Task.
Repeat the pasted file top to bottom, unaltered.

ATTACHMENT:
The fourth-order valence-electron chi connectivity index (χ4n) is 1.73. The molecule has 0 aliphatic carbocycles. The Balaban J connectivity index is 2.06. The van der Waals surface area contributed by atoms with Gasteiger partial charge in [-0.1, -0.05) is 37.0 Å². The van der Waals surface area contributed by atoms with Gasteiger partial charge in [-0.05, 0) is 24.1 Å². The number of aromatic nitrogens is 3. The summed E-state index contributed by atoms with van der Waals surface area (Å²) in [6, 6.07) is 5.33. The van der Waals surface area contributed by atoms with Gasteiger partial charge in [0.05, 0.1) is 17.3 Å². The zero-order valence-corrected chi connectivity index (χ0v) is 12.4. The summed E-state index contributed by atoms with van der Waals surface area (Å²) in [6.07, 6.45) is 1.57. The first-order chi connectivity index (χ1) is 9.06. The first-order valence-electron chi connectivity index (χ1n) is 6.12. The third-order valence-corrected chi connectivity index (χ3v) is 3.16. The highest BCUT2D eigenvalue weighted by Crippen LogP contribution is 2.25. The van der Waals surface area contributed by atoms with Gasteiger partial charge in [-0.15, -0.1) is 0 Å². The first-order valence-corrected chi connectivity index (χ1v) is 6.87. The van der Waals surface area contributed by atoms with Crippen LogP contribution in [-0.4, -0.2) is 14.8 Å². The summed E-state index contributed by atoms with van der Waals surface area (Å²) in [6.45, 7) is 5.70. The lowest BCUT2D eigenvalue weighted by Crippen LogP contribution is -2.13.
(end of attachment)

The fourth-order valence-electron chi connectivity index (χ4n) is 1.73. The molecule has 0 aliphatic carbocycles. The Balaban J connectivity index is 2.06. The van der Waals surface area contributed by atoms with Gasteiger partial charge in [-0.1, -0.05) is 37.0 Å². The van der Waals surface area contributed by atoms with Gasteiger partial charge in [-0.05, 0) is 24.1 Å². The number of aromatic nitrogens is 3. The summed E-state index contributed by atoms with van der Waals surface area (Å²) in [6, 6.07) is 5.33. The van der Waals surface area contributed by atoms with Gasteiger partial charge in [0.05, 0.1) is 17.3 Å². The zero-order valence-corrected chi connectivity index (χ0v) is 12.4. The summed E-state index contributed by atoms with van der Waals surface area (Å²) in [6.07, 6.45) is 1.57. The first-order chi connectivity index (χ1) is 9.06. The first-order valence-electron chi connectivity index (χ1n) is 6.12. The third-order valence-corrected chi connectivity index (χ3v) is 3.16. The highest BCUT2D eigenvalue weighted by Crippen LogP contribution is 2.25. The van der Waals surface area contributed by atoms with Gasteiger partial charge in [-0.15, -0.1) is 0 Å². The first-order valence-corrected chi connectivity index (χ1v) is 6.87. The van der Waals surface area contributed by atoms with Crippen LogP contribution in [-0.4, -0.2) is 14.8 Å². The summed E-state index contributed by atoms with van der Waals surface area (Å²) in [6.45, 7) is 5.70. The lowest BCUT2D eigenvalue weighted by Crippen LogP contribution is -2.13.